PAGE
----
The team’s management called a meeting with Safa acting chief executive Russell Paul later that day. He assured the players that they would be paid half the money on Friday (January 18), and the rest by the middle of February, before the team heads out to the Cyprus Cup, which starts on February 27.

“They haven’t paid us. They owe us about R75 000. We were only given R37 000, which came from Sasol as a bonus,” said a senior player.

The team was ready to go on strike, suspending all their responsibilities, including media engagements.

“No one was supposed to do any of the interviews but, because they promised that the matter would be resolved soon, we obliged. We didn’t even get to see the letter they promised us because they know it would have ended up in the media. We don’t have anyone who can stand up for us.”

On Thursday morning, Paul confirmed that he has been in continued discussions with the players. Asked whether there was still money due to players, he said: “I can confirm that their payments will take place. That’s what I can confirm after discussions with them. As far as nonpayment is concerned, we’ve had discussions with the team.”

With regard to the issue of the outstanding Awcon bonus, he said that half of it had already been paid and there was an understanding that the rest would only be paid next month.

“The agreement with the players was that we would be paying it by the 15th of February and it would probably be paid before then,” he said. “Half has already been paid.”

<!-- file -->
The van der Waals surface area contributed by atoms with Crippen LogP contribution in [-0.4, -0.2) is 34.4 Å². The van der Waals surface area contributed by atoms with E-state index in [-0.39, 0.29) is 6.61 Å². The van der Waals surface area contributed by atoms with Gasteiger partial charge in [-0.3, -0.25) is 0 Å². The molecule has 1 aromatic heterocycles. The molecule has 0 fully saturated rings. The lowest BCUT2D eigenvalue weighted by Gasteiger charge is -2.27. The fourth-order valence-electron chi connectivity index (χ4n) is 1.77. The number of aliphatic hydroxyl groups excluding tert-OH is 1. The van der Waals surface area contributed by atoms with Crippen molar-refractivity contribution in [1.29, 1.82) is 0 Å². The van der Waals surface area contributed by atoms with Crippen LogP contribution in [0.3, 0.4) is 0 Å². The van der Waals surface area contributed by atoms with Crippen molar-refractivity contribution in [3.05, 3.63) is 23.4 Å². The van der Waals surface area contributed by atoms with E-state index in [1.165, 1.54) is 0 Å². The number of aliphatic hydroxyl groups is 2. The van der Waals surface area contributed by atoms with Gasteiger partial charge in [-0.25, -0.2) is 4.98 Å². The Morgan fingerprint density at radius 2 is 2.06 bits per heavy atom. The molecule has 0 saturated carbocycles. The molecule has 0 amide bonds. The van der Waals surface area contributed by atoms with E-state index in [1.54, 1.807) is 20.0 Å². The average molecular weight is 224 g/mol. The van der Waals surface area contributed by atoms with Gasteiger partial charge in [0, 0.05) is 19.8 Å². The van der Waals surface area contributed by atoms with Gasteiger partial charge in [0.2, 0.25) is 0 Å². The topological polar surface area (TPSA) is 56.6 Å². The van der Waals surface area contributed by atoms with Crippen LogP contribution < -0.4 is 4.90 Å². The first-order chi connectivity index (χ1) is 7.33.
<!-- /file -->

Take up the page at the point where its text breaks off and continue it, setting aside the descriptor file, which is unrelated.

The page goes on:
He could not comment on the precise amount owed to players.

“It’s difficult for me to give you an indication on numbers. Half was already paid — they received a payment in December and there’s an agreement that the balance will be paid on or before the 15th of February. We’re honouring that and if anything they’ll be paid probably by tomorrow [January 18].”

But the players say they did not know about this agreement until Tuesday.

Paul said he had no knowledge of plans to strike.

This is not the first time Banyana have protested. After qualifying for Awcon in July last year, Banyana were not paid and attempted to force the matter by refusing to return their Nike national team kit until Safa paid what was due to them. Soon after the incident, they also wrote to Jordaan to demand a raise.

Players say they are now sceptical about the promises made to them.

At its constitutional congress in October 2017, Safa resolved to establish a full-time professional competition for women — the Safa National Women’s League. A similar promise to launch a professional women’s league was made in 2008 by then Safa president Molefi Oliphant, but that commitment was not fulfilled.

On Wednesday, Sports Minister Tokozile Xasa did reveal at a breakfast she hosted for Banyana that her department would dedicate R5-million to the competition over the next three years.

But on Thursday morning it was announced that the launch of the league has been pushed back to August.

“South Africans took a lot of interest in the fact that they are still not paid, hence today we are taking a step forward to make our intervention to launch the premier league,” Xasa said.

“So that we can gradually see them getting into serious and further developments that will assist us in growing them. We want to see them earning out of football.”

Since 2009, most women football players plying their trade in South Africa compete in the Sasol League. According to Safa, 2 800 women, comprising 144 teams across the nine provinces, participate in the competition. Although this provides the opportunity to play regularly, for the majority of players there is little or no financial incentive.

Luke Feltham